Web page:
Jewish law does not, in fact, state design requirements for synagogues. They are a curious phenomenon in this sense – they have no standard elements and thus no architectural standard against which any one can be judged (however, any interior does need an ark, bimah, and eternal light to truly be worthy of the name). Almost any attempt to classify synagogues across the Western world produces words like “exotic” and “eclectic:” attempts to apply the canonical terms for Christian European architectural styles to structures that have, for much of their history, housed the communities persecuted and/or oppressed by those same Christian institutions. Yet these words do seem to be the most fitting, and there is no denying that the Herter Brothers (the German Catholic architects who created the Eldridge Street Synagogue) and the lay leaders of the Kahal Anath Jeshurun congregation pursued their own unique combination of styles.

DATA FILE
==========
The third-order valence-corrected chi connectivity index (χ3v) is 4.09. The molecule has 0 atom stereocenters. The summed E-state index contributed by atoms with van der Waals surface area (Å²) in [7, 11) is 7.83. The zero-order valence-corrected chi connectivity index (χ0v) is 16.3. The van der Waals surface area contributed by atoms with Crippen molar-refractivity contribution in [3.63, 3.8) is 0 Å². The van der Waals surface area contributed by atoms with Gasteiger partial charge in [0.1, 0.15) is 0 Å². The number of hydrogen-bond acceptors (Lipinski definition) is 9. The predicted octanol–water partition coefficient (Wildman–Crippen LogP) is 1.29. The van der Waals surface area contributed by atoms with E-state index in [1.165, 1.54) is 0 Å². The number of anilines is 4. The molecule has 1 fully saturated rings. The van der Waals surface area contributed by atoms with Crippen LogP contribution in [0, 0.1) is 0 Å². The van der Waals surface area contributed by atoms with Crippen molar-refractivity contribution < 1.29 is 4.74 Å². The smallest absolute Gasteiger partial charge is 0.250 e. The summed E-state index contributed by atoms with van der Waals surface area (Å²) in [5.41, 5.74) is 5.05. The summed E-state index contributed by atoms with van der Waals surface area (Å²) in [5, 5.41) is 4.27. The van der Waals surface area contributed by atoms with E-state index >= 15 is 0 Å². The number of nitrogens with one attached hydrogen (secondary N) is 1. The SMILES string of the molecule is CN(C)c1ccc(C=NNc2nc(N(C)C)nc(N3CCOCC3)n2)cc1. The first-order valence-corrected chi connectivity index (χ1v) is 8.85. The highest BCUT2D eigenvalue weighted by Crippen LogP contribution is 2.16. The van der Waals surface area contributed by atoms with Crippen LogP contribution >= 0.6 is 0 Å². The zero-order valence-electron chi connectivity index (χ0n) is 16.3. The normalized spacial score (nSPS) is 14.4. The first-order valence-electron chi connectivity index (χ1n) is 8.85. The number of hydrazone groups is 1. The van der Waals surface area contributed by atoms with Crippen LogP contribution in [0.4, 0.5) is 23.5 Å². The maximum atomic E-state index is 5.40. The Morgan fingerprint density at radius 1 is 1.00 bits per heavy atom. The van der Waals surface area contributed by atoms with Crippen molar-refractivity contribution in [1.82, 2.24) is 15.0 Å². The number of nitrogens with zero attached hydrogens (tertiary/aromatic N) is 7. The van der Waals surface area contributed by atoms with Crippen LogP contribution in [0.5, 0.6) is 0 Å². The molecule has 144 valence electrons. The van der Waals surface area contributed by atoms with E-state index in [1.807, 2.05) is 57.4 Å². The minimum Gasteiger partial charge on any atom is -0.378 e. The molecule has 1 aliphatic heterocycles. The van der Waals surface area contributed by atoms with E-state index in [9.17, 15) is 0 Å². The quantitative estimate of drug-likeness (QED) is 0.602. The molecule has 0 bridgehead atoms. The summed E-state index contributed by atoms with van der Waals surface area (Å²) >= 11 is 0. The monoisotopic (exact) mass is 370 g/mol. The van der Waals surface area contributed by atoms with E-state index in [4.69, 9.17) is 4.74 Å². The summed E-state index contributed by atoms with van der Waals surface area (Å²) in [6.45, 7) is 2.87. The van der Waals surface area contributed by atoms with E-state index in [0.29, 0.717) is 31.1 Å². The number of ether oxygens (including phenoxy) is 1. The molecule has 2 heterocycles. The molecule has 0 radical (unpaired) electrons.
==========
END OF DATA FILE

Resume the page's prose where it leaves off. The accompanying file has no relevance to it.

Jewish congregations have a long tradition of making their synagogues on the sites of, or in the same buildings as, previously used religious houses. (And oftentimes these buildings go through many such adaptations.) Excavations at Dura-Europos (in modern-day Syria) yielded the remains of what is now regarded as one of the oldest synagogues in the region, if not the world: rich wall-paintings depicting biblical scenes decorate the walls of this third-century synagogue, adapted from a Mithraic temple when the city of Dura-Europos was an earlier Roman colony. The site was later converted into an early Christian church, further underscoring the often adaptable nature of synagogue construction. In these cases, it is advantageous that the synagogue has no clear requirements for design or floorplan; the spaces can be adopted and adapted many times over.